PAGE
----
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by Tom Kolovos



Published on February 16th, 2014 | by tomkolovos


SOCHI SPORTS AUTHORITY: Irina Rodnina and the politics of Olympic figure skating

Dressed up like a million-dollar trooper
Tryin’ hard to look like Gary Cooper
Putin on the fRritz 

To say that Irina Rodnina is no Katarina Witt is an understatement.

The rise and fall of Rodnina in the international sports community has now tripple jumped the shark as sordid tale of woe is me.

The tale, is partly an international diplomatic smack down not seen in the skating world in an Olympic year since 1994 when Tonya Harding and her goon husband unleashed their fury on America’s Sweetheart Nancy Kerrigan.

It is partly a primer on the half- life of toxic posts on new media.

But mostly it’s old fashioned silent film era slipping on a banana peel slapstick.

The Sochi Olympics began as a sport story mired in  Vladimir Putin’s plan of attack to deal with  the international politics of terrorism and “black widow” suicide bombers, the sports community’s outrage over Russia’s newest anti gay  laws, and even his distaste for free speech which had just resulted in the end of the 2 year jail sentence for the anti-Putin punk music group Pussy Riot.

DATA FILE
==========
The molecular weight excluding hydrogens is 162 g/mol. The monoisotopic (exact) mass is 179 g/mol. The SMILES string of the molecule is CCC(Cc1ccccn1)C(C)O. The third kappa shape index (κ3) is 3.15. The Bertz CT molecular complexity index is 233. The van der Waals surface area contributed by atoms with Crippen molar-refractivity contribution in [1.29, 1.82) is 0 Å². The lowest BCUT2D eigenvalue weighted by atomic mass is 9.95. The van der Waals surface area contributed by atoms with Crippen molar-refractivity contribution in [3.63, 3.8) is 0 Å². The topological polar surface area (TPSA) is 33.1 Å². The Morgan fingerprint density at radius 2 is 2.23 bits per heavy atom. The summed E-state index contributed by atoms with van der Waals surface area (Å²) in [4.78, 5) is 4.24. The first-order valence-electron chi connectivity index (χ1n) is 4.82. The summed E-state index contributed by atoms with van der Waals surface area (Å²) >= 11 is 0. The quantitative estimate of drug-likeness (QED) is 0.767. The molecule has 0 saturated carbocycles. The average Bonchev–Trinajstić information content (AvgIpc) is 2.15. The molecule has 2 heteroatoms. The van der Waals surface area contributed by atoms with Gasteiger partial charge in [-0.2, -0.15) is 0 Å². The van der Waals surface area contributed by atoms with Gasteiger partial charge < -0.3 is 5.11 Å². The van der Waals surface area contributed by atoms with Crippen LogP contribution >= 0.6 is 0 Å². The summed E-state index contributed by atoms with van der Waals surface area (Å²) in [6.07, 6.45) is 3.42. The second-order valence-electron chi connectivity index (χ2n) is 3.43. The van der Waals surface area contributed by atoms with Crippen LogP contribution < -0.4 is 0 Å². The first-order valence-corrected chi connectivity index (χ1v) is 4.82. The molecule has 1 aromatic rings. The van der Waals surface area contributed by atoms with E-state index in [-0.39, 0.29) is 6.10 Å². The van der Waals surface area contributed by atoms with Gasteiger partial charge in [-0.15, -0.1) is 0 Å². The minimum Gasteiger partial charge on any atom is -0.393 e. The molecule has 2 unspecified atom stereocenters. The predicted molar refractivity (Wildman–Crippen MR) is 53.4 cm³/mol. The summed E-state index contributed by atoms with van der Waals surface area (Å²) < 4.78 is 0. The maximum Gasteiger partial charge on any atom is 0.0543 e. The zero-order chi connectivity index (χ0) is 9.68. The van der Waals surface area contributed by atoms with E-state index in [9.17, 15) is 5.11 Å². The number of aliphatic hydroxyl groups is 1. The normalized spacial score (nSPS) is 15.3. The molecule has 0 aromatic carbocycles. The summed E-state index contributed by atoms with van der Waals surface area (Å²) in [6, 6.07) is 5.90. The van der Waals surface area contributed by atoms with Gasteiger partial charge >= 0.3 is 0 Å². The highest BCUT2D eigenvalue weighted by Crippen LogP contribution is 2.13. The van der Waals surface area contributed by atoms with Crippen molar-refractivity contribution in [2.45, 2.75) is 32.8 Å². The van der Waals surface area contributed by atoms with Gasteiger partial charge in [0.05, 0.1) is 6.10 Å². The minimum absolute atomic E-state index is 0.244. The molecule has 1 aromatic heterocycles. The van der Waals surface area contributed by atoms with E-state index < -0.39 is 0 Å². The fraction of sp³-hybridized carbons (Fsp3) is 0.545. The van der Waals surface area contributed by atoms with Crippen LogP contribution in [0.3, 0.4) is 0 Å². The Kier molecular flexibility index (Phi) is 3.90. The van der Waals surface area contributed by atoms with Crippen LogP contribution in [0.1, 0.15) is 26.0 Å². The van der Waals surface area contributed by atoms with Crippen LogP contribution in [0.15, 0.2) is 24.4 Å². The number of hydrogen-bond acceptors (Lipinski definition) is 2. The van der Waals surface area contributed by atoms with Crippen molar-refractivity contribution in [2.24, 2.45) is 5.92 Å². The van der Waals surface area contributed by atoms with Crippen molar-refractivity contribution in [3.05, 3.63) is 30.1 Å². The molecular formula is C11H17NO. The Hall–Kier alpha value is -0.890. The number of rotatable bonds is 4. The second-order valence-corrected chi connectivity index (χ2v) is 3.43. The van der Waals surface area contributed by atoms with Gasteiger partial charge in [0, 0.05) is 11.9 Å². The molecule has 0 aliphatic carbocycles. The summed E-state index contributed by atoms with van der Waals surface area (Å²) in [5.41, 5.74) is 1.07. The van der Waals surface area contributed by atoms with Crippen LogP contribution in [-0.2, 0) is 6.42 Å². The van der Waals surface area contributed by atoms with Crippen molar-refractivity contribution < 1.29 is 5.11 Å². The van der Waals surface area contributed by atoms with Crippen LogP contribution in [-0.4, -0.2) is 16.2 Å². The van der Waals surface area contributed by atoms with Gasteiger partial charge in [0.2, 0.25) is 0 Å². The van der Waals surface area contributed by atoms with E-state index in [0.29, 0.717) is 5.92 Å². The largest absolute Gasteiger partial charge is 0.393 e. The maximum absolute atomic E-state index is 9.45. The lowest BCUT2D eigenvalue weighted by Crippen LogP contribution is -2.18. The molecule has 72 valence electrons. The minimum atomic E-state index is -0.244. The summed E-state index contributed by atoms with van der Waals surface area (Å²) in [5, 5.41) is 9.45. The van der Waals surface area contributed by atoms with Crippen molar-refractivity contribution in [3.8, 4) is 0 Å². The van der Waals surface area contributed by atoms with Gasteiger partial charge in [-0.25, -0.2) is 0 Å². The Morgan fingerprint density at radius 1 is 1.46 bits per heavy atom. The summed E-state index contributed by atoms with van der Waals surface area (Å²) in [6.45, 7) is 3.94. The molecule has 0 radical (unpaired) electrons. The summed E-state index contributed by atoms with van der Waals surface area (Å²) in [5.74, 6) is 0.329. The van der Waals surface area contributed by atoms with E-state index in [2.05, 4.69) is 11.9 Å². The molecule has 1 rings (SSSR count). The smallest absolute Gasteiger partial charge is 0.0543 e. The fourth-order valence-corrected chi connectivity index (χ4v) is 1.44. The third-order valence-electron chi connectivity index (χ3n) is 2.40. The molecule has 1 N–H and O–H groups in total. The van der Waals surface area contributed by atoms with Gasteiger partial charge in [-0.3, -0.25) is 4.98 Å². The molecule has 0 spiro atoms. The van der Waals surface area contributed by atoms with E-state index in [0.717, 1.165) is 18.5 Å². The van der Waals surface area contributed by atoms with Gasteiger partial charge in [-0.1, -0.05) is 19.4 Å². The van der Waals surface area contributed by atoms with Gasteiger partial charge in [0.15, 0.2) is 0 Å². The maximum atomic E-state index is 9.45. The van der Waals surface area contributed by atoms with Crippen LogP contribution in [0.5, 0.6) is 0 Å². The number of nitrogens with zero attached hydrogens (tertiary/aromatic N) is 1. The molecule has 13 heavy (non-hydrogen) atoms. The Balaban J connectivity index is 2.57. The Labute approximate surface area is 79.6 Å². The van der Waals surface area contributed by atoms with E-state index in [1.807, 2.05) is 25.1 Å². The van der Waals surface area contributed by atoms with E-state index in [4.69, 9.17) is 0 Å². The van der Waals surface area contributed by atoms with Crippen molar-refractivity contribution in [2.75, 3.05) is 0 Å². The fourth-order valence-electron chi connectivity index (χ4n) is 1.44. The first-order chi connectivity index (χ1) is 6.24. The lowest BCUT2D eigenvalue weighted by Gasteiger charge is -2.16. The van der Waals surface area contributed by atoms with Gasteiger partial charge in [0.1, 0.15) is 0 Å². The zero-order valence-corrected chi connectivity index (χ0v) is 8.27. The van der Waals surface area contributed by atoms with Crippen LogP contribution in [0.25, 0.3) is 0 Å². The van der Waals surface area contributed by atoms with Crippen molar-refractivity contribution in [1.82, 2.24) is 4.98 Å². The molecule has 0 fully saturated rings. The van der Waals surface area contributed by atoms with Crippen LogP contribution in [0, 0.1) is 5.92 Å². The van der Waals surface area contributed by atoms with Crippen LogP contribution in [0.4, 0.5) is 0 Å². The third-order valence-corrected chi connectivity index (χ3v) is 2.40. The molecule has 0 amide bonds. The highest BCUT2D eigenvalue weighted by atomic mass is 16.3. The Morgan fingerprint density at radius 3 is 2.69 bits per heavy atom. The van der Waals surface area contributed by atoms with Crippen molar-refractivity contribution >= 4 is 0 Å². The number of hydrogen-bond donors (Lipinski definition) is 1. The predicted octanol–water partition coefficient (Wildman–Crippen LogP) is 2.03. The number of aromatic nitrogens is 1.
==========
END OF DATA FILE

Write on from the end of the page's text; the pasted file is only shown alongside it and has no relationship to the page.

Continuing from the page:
As anyone with even a cursory familiarity with figure skating will tell you, forget the Slap Shot “this is hockey!”


Before Sochi, Ms Rodnina was known as a “figure skater, who is the only pair skater to win 10 successive World Championships (1969–78) and three successive Olympic gold medals (1972, 1976, 1980). She was elected to the State Duma in the 2007 legislative election as a member of President Vladimir Putin‘s United Russia party. As a figure skater, she initially competed with Alexei Ulanov and later teamed up with Alexander Zaitsev. She is the first pair skater to win the Olympic title with two different partners, followed only by Artur Dmitriev,” notes her Wikipedia page.

No wonder , then, that she was chosen to light the Olympic flame.